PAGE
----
Nepal is celebrating ‘Bala Chaturdashi‘ today!
Throngs of Hindu devotees from across Nepal are visiting the Pashupatinath temple to pay respect to their deceased family members who died in the last one year.
Bala Chaturdashi is also famous as Satbij Chharne Din.
As per the ritual, pilgrims camp around the temple, light oil lamps and observe penance all through the night and pray for their departed ones.
During this time of prayer and penance, they also sing and dance to hymns while remembering the lost souls.
On the morning of Bala Chaturdashi, devotees walk along the Slesmantak Forest near the Pashupatinath temple scattering various holy grains, fruits and coins recognized as Satbij.
People believe that if they observe and perform the rituals for Bala Chaturdashi, then they will secure a place for their beloved ones in heaven.
It is also believed that the Slesmantak forest is the place where Lord Shiva dwelled as a dear and hence consider the place as sacred.
The legend says that a trader Bala Nanda visited the Arya Ghat to attend a funeral of his relative. Unfortunately, while Nada was eating the ceremonial food, a piece of the dead person’s flesh fell into his plate.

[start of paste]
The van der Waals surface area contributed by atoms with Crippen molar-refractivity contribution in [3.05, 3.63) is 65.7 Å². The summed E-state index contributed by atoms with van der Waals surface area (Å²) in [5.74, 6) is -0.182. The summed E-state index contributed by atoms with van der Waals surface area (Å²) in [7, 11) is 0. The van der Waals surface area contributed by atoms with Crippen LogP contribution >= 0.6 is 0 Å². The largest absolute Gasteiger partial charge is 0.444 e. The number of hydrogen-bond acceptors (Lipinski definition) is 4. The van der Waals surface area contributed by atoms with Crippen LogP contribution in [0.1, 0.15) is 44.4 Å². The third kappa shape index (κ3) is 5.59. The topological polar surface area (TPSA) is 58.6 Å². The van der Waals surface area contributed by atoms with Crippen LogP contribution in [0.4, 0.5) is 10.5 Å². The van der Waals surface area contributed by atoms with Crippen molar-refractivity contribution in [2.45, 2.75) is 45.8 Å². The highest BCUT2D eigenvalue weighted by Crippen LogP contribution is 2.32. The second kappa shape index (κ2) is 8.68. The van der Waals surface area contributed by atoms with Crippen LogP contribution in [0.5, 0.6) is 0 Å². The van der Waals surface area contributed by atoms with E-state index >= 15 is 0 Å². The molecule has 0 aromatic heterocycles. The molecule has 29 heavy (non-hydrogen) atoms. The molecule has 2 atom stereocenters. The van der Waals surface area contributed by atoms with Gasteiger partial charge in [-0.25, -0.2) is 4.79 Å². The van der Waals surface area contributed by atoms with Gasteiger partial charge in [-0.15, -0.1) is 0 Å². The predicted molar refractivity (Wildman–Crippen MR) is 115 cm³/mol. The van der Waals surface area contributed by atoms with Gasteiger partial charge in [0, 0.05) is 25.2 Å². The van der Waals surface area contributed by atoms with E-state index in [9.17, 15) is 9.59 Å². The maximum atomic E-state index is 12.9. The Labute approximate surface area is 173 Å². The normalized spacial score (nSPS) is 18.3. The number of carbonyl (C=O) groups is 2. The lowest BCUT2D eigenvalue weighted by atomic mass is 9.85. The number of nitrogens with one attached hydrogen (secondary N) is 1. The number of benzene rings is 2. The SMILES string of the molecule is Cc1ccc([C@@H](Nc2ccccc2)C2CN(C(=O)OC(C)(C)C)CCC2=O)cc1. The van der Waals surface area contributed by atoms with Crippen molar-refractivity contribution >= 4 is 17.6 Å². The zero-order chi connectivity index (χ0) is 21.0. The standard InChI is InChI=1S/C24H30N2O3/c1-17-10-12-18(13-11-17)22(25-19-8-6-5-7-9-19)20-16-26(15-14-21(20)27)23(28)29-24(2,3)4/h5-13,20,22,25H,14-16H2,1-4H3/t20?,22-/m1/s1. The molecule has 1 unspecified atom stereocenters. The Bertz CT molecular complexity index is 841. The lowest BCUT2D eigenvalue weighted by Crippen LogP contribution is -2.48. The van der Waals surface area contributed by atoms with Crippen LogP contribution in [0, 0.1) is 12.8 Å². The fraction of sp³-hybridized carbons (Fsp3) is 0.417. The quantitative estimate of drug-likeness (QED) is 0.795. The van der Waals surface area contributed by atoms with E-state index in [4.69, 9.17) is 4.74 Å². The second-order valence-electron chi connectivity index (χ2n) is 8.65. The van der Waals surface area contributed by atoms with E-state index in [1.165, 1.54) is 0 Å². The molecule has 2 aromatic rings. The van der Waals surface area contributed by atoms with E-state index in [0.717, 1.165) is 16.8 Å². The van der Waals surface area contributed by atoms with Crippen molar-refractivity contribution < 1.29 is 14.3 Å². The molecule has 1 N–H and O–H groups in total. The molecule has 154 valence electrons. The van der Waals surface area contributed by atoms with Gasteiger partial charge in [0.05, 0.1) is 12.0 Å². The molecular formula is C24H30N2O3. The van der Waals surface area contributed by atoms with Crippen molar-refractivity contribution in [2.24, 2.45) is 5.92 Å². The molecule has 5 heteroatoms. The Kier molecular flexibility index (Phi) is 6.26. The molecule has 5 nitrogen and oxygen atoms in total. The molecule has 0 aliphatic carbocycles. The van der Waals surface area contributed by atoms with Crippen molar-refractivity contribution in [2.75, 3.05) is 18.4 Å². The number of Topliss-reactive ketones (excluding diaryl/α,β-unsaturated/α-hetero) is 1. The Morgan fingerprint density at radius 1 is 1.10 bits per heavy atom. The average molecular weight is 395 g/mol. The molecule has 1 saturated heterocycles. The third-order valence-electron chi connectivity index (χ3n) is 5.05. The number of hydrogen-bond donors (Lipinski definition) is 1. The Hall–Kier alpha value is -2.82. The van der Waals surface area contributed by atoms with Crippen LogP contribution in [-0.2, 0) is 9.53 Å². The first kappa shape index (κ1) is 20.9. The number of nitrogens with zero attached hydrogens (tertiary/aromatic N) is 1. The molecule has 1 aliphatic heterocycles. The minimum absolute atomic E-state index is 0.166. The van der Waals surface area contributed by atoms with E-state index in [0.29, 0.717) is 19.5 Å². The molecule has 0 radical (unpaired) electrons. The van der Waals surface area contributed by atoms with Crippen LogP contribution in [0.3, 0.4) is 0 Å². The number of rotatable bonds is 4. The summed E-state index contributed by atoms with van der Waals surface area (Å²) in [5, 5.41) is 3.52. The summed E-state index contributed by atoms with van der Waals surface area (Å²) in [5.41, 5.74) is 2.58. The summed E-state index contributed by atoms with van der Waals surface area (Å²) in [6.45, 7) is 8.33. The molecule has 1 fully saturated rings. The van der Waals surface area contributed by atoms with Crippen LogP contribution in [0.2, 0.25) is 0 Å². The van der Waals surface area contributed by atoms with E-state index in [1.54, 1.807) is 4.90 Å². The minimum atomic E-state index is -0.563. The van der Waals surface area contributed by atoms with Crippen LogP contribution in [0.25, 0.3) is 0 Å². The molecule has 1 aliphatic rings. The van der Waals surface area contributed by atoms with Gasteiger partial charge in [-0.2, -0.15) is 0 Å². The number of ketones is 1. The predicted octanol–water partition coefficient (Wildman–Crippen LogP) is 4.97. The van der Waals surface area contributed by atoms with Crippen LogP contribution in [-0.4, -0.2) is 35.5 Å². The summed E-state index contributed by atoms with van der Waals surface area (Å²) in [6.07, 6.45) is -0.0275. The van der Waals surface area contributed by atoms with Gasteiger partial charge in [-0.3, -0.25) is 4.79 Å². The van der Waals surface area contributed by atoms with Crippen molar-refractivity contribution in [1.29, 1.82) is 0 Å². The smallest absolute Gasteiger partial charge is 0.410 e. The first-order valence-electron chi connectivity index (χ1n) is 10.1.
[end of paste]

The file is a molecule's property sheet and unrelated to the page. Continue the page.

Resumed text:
Unknowingly Nanda consumed the flesh and turned into a horrible demon with a silver head, becoming known as Balasur. He became a cannibal and started eating dead people’s flesh. People were terrified with this experience and decided to seek their king’s help.
The king then assigned Birsha Singh, Balasur’s good friend to kill the demon.
Singh was successful in killing the demon, however, we was filled with guilt and remorse. Following this episode, he went to the Slesmantak Forest for penance and prayed for the rescue of his friend. Pleased with his penance Lord Shiva granted salvation to Balasur and asked Singh to scatter sat bij or seven varieties of grain on the forest’s holy grounds to cleanse his sin and removing guilt.
Hence the tradition.